Suggested Reading: Ch. 3, The Abolition of Man

Arthur Hippler is Chairman of the Religion Department at Providence Academy. He is also Adjunct Professor in the St. Paul School of Divinity at the University of St. Thomas, and an instructor in the Harry Flynn Catechetical Institute for the Archdiocese of St. Paul-Minneapolis. He received his Doctorate in Philosophy from Boston College. He is the author Citizens of The Heavenly City, A Companion to C. S. Lewis’s The Screwtape Letters and A Companion to C. S. Lewis’s The Great Divorce.

July 23: Aristotle vs. the Brave New World

With little guidance from religion or philosophy, advances in biotechnology are rapidly bringing a Brave New World upon us. In this webinar, Dr. Furlan, an expert in bioethics, will present certain principles of Aristotelian-Thomistic metaphysics that are crucial for helping guide our young into the world they will inherit.

Dr. Timothy Furlan – Burnett Family Distinguished Chair in Leadership, University of St. Thomas, Houston;
Editor, Harvard Journal of Bioethics

August 4: Pearl

Pearl is one of the great medieval religious poems – an elegy, deeply moving in human terms; an allegory; and a narrative of enlightenment and, ultimately, of consolation. Composed by the unknown 14th century author of Sir Gawain and the Green Knight, the poem recounts the dream vision of a father mourning the death of his young daughter.

Suggested Reading: Marie Borroff’s, trans., Pearl
Alternate translation, Gollancz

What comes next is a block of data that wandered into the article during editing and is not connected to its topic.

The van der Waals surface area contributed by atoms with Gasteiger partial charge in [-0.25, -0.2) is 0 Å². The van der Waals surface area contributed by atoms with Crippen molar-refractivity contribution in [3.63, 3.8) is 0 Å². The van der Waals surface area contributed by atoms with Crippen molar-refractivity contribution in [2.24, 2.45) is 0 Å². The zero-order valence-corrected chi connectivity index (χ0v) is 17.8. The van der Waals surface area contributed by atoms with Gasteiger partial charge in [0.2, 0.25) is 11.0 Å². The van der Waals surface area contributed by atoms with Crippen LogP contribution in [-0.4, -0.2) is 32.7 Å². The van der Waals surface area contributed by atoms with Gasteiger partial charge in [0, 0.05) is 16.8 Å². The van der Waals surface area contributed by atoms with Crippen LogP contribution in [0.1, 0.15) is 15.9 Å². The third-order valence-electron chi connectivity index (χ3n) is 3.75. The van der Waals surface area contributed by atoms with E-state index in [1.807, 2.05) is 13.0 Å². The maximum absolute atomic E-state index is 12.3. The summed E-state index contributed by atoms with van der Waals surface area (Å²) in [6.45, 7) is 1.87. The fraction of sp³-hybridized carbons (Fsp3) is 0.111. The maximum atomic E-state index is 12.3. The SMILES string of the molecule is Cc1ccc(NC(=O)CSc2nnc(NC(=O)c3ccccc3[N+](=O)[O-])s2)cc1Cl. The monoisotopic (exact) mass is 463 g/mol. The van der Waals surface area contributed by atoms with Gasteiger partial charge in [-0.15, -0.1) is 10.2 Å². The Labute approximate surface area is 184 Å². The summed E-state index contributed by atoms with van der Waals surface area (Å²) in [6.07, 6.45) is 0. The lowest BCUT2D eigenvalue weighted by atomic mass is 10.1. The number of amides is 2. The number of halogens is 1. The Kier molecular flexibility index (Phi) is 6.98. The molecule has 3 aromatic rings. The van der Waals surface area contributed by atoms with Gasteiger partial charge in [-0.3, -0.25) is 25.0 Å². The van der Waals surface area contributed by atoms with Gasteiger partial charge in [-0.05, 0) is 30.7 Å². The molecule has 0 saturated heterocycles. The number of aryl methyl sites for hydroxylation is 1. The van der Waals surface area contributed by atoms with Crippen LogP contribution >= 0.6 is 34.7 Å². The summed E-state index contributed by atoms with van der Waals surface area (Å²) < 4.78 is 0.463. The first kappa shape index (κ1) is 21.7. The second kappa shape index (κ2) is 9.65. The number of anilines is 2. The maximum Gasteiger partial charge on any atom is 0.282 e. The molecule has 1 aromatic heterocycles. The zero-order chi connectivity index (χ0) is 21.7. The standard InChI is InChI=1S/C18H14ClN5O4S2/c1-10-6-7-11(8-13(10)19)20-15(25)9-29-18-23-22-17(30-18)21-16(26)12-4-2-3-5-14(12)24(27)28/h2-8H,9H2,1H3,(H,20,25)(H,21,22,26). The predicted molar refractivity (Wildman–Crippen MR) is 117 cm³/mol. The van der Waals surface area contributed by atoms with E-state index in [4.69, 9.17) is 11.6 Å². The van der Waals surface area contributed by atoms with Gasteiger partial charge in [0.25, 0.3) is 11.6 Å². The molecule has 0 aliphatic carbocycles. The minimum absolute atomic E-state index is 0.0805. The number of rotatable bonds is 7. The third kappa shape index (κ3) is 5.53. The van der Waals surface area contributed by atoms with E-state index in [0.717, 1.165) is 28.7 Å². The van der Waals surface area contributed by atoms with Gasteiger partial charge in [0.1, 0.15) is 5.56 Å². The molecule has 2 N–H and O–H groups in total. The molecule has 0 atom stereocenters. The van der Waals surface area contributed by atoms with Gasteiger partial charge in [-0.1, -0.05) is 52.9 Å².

Dr. Gregory Roper received his PhD from the University of Virginia, specializing in Middle English literature.  He has published on Chaucer, Pearl, the Gawain-poet, and on rhetoric and the teaching of writing.  For nine years Chair of the English Department at the University of Dallas, he is Associate Professor there and directs the writing program.

August 11: The Restoration of Education

This webinar will discuss the writings and legacies of John Senior (et al.), Donald and Louise Cowan, and Stratford Caldecott, exploring their distinct visions for Catholic education and how those can enrich the thinking of teachers seeking to aid in the renewal of Catholic education today. As the resurgence in Catholic liberal education continues to gain in momentum, a (re)consideration of these prominent contributors — familiar to some, but unknown to others–is in order.

Dr. Stephen Barnes, Professor of English at the University of Mary Hardin-Baylor, has been involved in Christian liberal education since 1997. He has published on the works of Robert Frost, William Faulkner, William Shakespeare, Mikhail Bulgakov, Fyodor Dostoevsky, and Sigrid Undset.  He has also written about non-literary topics such as the theology of Radical Orthodoxy, the rhetorical theory of Ernesto Grassi, and the political imagination of the Baltics.

 

For more information on the ICLE Advanced Webinar Series, contact Dr. Andrew Seeley at atseeley@catholicliberaleducation.org or 844-425-3832 x701.